In the majority of post-communist countries, the flat tax reform was considered temporary, as a means to reduce informality. The Baltic economies have reverted to progressive personal tax rates. For example, in 2018 Latvia replaced its flat tax with progressive rates of 20%, 23%, and 31.4%; in 2019 Lithuania replaced its flat tax with progressive rates of 20% and 27%. So have nearly all economies in the second wave of reform. In its original form, the flat tax is still maintained only in Bulgaria.

The flat tax reform in Bulgaria

Bulgaria’s entry into the EU in 2007 was marked by a spur of reforms aimed at reducing the large share of informal economic activity, estimated at 43% in 2006. Parliament approved the introduction of a 10% corporate income tax rate for 2007, to be followed by a 10% personal income tax rate the next year. The IMF was wary of this reform, arguing that the simplified tax system would lower the budget surplus and encourage a larger current account deficit. At the time of these discussions, however, the Bulgarian government did not need external financing and proceeded with its reform plans.

The year 2007 brought a huge growth of revenue from corporate income tax (by 39% compared with the previous year) and surpassed the Ministry of Finance’s own forecast (27% year on year). The budget surplus rose despite considerable emergency spending at the end of the year. There were several reasons for this beneficial effect: (i) the tax rate limited the incentives for tax evasion, (ii) the optimism at the beginning of the country’s EU membership, (iii) and the increase in foreign direct investment, which reached an all-time annual record of €9 billion (about 11% of GDP).

There was no political support for a significant reduction of social security contributions, another possible reform. Nevertheless, at the end of 2007, Parliament voted for both the introduction of a 10% personal income tax rate and lowering social security contributions. After a vote rerun, however, lowering social security contributions was put off until July 2008 and made contingent on the budget surplus being higher than planned. The mid-year surplus in 2008 was in fact higher than expected – with corporate and personal income tax revenues rising by another 16% year-on-year - and social security contributions did get lowered, though only by three percentage points. Attempts to further reduce social security contributions failed in 2010 and 2011, in the wake of the global crisis. Dividend taxes were, however, reduced to 10% and further to 5% where they have remained since.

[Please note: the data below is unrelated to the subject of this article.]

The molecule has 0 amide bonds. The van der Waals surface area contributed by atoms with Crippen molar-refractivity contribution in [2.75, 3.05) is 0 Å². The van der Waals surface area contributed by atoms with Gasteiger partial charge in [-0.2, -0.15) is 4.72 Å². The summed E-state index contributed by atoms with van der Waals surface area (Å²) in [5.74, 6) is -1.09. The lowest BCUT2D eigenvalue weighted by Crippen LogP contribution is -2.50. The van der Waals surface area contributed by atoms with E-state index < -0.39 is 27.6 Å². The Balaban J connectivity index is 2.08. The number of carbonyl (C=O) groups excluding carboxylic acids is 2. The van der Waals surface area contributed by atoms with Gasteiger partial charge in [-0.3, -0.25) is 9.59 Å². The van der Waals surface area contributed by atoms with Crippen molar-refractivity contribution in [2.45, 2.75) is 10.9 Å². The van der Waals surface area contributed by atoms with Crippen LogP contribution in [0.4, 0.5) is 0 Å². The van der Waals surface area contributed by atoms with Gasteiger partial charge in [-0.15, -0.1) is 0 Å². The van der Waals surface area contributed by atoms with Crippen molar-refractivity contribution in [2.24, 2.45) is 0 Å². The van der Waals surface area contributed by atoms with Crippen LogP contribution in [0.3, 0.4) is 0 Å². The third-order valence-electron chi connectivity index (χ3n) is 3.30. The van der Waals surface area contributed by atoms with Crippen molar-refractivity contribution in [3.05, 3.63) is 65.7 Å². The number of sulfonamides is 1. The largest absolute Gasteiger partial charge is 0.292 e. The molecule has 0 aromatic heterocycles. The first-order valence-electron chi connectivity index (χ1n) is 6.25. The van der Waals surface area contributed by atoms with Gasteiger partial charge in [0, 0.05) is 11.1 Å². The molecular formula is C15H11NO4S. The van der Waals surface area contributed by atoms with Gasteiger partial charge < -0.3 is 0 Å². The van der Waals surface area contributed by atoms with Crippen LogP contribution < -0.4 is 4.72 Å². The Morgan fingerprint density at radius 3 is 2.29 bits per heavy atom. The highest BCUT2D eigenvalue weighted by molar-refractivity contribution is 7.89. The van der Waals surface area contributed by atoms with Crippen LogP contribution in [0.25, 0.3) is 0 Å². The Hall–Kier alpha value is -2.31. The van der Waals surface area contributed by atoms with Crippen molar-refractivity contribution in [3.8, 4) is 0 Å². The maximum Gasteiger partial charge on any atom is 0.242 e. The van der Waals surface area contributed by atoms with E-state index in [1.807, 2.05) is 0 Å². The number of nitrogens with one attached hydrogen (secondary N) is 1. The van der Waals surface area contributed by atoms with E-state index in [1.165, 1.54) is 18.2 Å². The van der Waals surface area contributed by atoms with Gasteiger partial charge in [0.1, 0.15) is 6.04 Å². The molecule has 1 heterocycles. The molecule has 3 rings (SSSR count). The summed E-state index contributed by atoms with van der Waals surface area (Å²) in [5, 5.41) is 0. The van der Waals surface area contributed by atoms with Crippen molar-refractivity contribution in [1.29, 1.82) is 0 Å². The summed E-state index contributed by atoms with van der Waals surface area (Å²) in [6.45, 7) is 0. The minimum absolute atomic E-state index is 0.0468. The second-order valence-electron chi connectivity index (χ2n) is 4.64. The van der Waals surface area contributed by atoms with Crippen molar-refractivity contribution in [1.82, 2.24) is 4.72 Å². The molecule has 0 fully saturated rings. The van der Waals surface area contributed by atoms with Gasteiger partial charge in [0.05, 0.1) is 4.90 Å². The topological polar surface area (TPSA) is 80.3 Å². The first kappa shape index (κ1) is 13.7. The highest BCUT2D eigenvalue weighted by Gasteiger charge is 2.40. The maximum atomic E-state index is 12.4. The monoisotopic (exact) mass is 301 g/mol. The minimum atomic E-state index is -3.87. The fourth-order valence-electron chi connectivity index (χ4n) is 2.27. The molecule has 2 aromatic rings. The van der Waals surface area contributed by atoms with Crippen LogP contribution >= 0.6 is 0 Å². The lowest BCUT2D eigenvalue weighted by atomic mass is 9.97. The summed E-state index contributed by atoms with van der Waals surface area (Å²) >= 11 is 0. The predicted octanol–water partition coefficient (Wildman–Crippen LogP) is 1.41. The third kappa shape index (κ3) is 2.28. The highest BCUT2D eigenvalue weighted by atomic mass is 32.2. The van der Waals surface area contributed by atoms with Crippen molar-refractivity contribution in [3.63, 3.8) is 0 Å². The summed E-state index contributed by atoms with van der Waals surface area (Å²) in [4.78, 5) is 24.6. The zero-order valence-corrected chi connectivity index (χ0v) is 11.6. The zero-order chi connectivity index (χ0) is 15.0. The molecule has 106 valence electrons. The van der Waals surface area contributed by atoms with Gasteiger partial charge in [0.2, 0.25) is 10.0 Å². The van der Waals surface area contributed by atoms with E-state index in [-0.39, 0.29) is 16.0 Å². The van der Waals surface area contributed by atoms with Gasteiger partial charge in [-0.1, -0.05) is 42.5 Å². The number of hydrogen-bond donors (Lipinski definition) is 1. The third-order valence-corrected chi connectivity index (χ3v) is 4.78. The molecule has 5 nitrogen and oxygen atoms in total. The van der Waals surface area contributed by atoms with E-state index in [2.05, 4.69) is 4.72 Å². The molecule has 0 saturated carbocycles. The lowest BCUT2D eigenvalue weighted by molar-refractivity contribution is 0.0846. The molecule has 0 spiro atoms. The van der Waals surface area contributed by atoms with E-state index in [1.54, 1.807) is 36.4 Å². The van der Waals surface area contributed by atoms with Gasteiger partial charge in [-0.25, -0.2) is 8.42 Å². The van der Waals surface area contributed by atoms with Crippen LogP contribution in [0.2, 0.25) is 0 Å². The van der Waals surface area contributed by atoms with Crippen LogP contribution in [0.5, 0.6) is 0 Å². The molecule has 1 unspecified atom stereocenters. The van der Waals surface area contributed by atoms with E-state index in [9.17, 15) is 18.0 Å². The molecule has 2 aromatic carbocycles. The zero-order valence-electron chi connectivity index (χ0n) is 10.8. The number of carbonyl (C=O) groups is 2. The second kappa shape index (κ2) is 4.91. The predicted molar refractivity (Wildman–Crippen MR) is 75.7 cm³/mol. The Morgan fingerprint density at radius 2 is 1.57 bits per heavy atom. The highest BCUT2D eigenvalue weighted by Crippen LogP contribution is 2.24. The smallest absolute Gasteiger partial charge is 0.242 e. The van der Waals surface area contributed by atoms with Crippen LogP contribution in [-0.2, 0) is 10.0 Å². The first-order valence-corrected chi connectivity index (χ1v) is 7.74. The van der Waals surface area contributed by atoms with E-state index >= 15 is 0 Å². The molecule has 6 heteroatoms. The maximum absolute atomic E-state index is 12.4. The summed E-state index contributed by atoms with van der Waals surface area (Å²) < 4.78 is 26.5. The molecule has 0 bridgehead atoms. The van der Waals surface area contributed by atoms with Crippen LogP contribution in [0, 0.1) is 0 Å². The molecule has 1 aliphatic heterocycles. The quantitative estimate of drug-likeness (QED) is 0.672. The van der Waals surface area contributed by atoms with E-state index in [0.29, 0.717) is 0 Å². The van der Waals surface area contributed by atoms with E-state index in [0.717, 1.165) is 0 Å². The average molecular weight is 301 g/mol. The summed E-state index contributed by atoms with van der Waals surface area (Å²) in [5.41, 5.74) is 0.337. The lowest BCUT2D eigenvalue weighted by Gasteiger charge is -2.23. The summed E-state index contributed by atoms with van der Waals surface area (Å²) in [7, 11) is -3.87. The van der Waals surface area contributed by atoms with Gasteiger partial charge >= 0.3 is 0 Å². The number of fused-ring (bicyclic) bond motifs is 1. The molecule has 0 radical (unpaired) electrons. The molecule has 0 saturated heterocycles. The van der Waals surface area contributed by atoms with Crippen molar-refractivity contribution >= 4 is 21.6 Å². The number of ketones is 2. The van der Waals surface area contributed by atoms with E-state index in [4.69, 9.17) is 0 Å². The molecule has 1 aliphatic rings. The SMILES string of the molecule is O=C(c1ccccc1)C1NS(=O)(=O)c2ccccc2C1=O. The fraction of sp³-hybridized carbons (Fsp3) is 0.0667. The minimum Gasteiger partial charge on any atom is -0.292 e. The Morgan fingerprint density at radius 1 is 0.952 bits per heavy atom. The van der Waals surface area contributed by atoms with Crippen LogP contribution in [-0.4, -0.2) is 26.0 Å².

It is estimated that the flat tax shrank the informal economy by two-thirds in terms of salaried employment between 2008 and 2012 (Djankov 2014). With the introduction of flat tax in 2007 and 2008, two tax exceptions or breaks were eliminated. First, the rates of profit tax for small and big business were equalised. From the economic perspective income from entrepreneurial activity was harmonised with income from shareholding in business. Second, the variety of rates of progressive tax on labour income was replaced by a single rate of 10%. As part of this change the untaxable minimal income was abolished, so that income tax policy came to cover all groups of society equally.

Flat taxation as fairness